Earlier this month, the hotelâ€™s developer, Palestinian investment company Padico decided to finally open it. The company, controlled by politically independent billionaire Munib al-Masri, hopes to recover at least some of its costs and hopes that Gazaâ€™s knotty problems may finally be solved in the coming years.
â€œIts risky â€” but we need to have a change in Gaza,â€ said public relations manager Shadi Agha.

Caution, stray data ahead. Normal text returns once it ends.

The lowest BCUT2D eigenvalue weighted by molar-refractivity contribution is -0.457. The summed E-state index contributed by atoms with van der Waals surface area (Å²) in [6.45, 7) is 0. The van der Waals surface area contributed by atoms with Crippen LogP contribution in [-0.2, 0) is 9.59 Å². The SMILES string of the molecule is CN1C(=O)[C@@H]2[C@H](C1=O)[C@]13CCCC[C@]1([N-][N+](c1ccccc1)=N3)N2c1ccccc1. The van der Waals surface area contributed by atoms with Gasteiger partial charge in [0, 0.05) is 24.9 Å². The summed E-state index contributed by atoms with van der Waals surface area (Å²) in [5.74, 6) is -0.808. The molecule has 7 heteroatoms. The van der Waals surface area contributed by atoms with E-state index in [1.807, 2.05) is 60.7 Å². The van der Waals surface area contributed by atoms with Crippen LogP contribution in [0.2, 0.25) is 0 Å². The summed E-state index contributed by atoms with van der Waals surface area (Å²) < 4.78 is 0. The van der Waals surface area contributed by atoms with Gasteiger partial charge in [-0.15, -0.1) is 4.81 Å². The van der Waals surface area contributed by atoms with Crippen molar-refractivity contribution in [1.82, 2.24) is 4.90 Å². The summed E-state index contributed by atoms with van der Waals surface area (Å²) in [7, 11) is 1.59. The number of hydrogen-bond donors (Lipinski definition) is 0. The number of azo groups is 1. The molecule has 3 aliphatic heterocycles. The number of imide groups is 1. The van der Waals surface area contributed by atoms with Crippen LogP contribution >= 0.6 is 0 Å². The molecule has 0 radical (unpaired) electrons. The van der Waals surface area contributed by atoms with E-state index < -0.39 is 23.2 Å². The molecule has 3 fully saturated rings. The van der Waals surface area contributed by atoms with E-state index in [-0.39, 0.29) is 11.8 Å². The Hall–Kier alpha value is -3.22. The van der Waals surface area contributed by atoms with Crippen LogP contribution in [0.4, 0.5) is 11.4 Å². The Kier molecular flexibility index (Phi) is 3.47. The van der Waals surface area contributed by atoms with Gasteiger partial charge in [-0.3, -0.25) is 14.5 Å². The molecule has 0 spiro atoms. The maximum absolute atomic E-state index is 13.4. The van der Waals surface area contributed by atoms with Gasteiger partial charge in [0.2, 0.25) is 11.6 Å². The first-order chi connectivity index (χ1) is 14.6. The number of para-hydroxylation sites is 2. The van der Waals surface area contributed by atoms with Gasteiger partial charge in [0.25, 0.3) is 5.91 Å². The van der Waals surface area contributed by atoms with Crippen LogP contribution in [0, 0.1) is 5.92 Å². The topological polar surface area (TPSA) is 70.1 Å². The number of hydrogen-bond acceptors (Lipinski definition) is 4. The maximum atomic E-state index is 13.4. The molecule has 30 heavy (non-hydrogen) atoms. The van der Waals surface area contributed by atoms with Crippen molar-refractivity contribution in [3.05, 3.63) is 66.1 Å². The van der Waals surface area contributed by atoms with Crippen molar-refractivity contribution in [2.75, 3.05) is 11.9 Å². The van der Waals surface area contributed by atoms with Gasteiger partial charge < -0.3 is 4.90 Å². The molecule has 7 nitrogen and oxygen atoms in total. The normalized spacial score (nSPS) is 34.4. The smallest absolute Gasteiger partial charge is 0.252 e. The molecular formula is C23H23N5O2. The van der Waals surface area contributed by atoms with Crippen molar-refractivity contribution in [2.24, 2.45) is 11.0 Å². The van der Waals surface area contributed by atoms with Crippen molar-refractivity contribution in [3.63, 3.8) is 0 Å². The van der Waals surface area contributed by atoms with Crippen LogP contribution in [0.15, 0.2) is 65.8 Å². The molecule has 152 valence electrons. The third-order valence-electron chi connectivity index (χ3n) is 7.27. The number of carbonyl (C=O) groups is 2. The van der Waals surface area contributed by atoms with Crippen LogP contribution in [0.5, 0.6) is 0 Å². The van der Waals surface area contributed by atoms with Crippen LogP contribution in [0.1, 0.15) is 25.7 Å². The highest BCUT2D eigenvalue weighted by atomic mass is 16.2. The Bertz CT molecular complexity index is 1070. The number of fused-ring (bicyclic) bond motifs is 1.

For now, the risk is not paying off. There are no foreign tourists in Gaza, just a handful of Western aid officials who pass through.
Only 80 rooms are even available. Management doesnâ€™t want to spend on maintenance for the remaining rooms, Agha said. Early this month, there were just 10 guests in the entire hotel, though the royal suite, at $880 a night, was occupied.
The guests ranged from international aid officials to a honeymooning Gaza couple who wanted to go somewhere nice, Agha said. He wouldnâ€™t identify them further or say who was in the royal suite.